Heart attacks are not as connected to family history and genetics as may have been previously believed, according to a new study by researchers at the Intermountain Medical Center Heart Institute in Salt Lake City.
These new findings may help those with a family history of coronary disease and those diagnosed with narrow coronaries realize that heart attacks aren't inevitable and that their lifestyle choices and environment, not just their genetics, may make the difference in whether or not they have a heart attack, say researchers.
In the study, Benjamin D. Horne, PhD, MPH, director of cardiovascular and genetic epidemiology at the Intermountain Medical Center Heart Institute, and his team studied patients with different severities of coronary disease who had or had not suffered a heart attack. The patients were identified by linking 700,000 patients in Intermountain Healthcare's clinical data warehouse with the Intermountain Genealogy Registry, which contains 23 million individuals within extended family pedigrees.
The research team found that while severe coronary artery disease can be inherited regardless of whether someone has a heart attack, the presence of heart attacks in people with less severe coronary disease was not clustered in families.
"This link between the registry and the medical records allowed us to look at information about both heart attacks and the degree of coronary disease," said Dr. Horne. "That means we can compare heart attack patients to people with coronary disease who were free from heart attacks."
Dr. Horne and his team will present findings from the research at the 2014 conference of the American Society of Human Genetics in San Diego on Monday, October 20 at 9 pm, EDT.
The medical importance of this finding is two-fold: first, it can help guide physicians and researchers to look for triggers or risk factors for heart attacks that result from behaviors or environmental factors rather than genetic ones. Second, it can help researchers better design genetic studies focused on heart attacks so they can best utilize the resources they have to find the limited set of genetic mutations that are actually involved in predisposing people to heart attack.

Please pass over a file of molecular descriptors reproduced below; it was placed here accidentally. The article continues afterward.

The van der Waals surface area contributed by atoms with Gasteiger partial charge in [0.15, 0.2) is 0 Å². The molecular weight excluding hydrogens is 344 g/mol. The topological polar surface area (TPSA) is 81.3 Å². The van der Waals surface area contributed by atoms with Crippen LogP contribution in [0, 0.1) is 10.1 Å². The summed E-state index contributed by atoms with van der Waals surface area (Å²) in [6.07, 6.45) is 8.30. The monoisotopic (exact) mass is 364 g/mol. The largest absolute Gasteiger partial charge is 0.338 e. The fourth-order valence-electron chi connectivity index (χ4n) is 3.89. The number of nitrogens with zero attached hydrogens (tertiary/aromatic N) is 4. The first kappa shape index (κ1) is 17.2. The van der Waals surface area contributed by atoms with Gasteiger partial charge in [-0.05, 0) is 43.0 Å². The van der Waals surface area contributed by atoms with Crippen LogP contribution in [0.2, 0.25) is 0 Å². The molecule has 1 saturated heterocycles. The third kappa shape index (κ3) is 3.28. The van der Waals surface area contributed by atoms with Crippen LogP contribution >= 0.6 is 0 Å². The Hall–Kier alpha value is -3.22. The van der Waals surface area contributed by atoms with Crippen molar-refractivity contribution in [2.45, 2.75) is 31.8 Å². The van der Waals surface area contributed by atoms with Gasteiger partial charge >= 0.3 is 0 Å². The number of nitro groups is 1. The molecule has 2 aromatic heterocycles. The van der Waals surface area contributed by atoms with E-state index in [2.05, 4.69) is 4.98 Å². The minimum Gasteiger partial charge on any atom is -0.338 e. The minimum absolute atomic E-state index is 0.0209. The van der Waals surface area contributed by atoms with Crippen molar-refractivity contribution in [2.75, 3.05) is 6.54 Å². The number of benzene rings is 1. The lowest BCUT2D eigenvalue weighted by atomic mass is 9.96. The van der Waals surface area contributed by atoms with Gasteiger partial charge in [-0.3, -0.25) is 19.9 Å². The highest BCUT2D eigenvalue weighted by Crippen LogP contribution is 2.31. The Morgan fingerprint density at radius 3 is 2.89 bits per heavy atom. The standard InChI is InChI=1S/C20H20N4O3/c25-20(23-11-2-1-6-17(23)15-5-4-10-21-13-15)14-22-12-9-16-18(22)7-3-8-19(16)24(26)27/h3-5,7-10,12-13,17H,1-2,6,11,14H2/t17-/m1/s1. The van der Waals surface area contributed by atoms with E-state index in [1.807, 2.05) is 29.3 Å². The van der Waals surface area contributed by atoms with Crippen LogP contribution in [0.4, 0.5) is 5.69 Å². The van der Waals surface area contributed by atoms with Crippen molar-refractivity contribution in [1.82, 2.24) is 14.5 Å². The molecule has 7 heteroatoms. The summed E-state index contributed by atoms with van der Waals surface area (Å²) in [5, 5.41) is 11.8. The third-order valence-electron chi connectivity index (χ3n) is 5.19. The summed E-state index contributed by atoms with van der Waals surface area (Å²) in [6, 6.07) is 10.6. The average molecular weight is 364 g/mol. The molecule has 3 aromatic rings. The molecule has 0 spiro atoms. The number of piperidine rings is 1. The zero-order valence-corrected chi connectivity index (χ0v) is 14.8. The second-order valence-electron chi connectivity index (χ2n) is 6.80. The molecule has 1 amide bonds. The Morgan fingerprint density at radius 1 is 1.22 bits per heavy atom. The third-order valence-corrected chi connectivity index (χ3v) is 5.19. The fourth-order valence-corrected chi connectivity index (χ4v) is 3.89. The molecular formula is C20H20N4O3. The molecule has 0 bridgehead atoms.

"Because coronary disease and heart attacks are so closely related, researchers in the past have assumed they're the same thing," Dr. Horne said. "They thought that if someone had coronary disease, they would eventually have a heart attack. This finding may help people realize that, through their choices, they have greater control over whether they ultimately have a heart attack."
The idea for Dr. Horne to study the connection between heart attacks and family history began in 2008 when researchers found that genetic factors related to chromosome 9 were strongly connected to coronary artery disease but those same mutations had no connection to heart attacks. This supported the biological understanding that a heart attack is different than coronary disease where heart attack results when the atherosclerosis causing coronary disease is unstable. Some atherosclerosis is stable and will not result in a heart attack.
"Although in almost all situations someone needs to have some level of coronary disease in order to have a heart attack, some people will have a heart attack when they only have mild coronary disease where there's only a small amount of narrowing of the artery, while others will have a heart attack with severe coronary narrowing," Dr. Horne said.
In 2011, Dr. Horne and his team were part of an international genome-wide association study run by the University of Pennsylvania that validated that the chromosome 9 mutation -- and the 10 other genetic mutations also known at the time to be predictors of coronary disease -- did not predict heart attacks.
"The 2011 study was only able to find one genetic mutation associated with heart attack among people with coronary disease," said Dr. Horne. "As researchers continued to find more connections to coronary disease but not specifically to heart attacks, we started wondering if we'd find the same within family pedigrees."
Three years later researchers have found 35 more genetic mutations ¬-- for a total of 46¬ -- generally accepted to be associated with coronary disease. The studies that have discovered these connections have evaluated unrelated people in large populations.
"These findings also show how Intermountain Healthcare is able to leverage the strengths of the local community in Utah, including genealogical resources, databases via medical informatics technology, and the involvement of community members to perform valuable, unique research that few others can do," said Dr. Horne. "These resources help us find new knowledge that has wide-spread, world-wide relevance in helping people avoid health risks and improve their quality of life. We are also grateful to the Intermountain Research and Medical Foundation for providing the financial support necessary to conduct this study."
Members of the research team includes: Stacey Knight, PhD, MStat. Members of the Intermountain Heart Institute genetic research program also include Jeffrey L. Anderson MD, Brent Muhlestein MD, and John Carlquist PhD.